“Both teams were probably thinking they probably almost had it,” he said when he referred to the 0-19 (K) to 2-13 draw. “Playeres react differently. They are all individuals. You don’t try and take that individual thing out of them and think lads, this is the way it has to be, we all have to think like this. You let them think as they think.
“It is the same in the build up to any game. You don’t say lads you have to do this. I tell them to go out and be yourself, bring yourself to the game. They all realised very quickly that we didn’t lose, that there was a repaly in three weeks time. The opposition will be the same. The want and desire to win by both sides will be absolute, so you go away and prepare.”
How much has been learned?
But how much have Kilkenny learned about Galway’s style of play, a style that helped the westerners storm to a 10-point victory in the Leinster final and caused difficulties too in the All-Ireland final draw?
“All teams bring their own style to the game,” the James Stephens clubman suggested. “Galway have brought their particular style this year. There is a huge amount of movement in their forwards and a huge amount of changing and adaptability.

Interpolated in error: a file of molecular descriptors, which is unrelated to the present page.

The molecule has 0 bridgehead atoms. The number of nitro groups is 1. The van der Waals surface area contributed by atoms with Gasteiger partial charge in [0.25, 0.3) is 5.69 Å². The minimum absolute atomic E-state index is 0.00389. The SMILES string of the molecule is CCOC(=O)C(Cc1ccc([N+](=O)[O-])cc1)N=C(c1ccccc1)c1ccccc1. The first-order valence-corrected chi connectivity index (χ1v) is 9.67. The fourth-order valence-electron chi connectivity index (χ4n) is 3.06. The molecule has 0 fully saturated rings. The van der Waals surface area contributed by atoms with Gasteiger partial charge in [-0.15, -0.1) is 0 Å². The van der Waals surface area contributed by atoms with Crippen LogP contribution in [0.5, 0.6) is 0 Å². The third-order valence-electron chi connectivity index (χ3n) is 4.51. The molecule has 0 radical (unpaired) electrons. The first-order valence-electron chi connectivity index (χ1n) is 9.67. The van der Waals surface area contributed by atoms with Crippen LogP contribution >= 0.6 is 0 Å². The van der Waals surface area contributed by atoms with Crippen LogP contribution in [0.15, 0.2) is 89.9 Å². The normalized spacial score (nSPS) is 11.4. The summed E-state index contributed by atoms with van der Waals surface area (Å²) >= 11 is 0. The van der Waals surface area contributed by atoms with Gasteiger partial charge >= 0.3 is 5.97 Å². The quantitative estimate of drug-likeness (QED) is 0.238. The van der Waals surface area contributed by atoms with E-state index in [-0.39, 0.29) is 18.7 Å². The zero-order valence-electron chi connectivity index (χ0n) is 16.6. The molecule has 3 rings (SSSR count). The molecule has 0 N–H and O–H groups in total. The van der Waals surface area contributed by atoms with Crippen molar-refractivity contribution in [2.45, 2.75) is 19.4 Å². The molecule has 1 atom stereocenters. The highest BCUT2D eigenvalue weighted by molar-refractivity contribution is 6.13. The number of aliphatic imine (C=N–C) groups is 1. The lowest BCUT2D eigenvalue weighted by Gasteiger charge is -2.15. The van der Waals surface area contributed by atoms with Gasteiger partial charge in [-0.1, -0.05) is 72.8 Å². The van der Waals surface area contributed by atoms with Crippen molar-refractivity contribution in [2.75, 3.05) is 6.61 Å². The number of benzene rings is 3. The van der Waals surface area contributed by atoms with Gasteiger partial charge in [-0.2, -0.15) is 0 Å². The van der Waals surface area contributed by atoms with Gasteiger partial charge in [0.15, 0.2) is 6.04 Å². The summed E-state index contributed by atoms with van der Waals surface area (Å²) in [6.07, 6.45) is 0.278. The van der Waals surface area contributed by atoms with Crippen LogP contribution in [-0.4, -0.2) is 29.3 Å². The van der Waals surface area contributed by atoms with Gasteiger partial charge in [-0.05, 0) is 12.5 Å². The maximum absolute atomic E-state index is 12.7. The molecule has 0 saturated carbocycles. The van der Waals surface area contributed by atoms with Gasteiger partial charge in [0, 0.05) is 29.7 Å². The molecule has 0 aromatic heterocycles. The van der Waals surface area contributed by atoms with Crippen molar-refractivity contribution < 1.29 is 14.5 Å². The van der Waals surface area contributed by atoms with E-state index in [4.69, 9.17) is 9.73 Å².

“The reason that is there is because they are all very, very good and adaptable players. They are all capable of playing in so many different positions. We are similar. At the end of the day it is 15 against 15 no matter how you match it up, no matter what kind of shape you want to put on the teams.
“It is about every player going out to perform as best as he possibly can. Regardless of whether you are playing 60 or 10 yards form goal the challenge to get the ball is the very same.”
If, he said, people were wondering what he thought about Galway generally, the wonder to him was why they haven’t been knocking on the All-Ireland door on a more regular basis. Afterall, he added, they have been producing rich talent at all levels for years.
“They haven’t come out of the blue, that suddenly Galway are a good team,” said the former inter-county star. “They were always good. They are hugely competitive and they present a massive challenge for everyone.
“Kilkenny are under no illusions. We know Galway want this All-Ireland title as badly as we do. They are top line athletes, as we are. They have a top quality management team.
“People spoke about Galway being a young team and what it was going to be like facing into their first final. That sort of thing can go any way, inspire you or whatever. Galway have been through the All-Ireland experience now. Does it make them better? It is certainly not a burden, but the replay, like any game, will take on a life of its own during the 70 minutes.
“How the players respond during that time will decide all, not what experience anyone has, what you have achieved in the past or anything like that. Once the ball is thrown-in you place your trust in the players, and the contest is theirs.”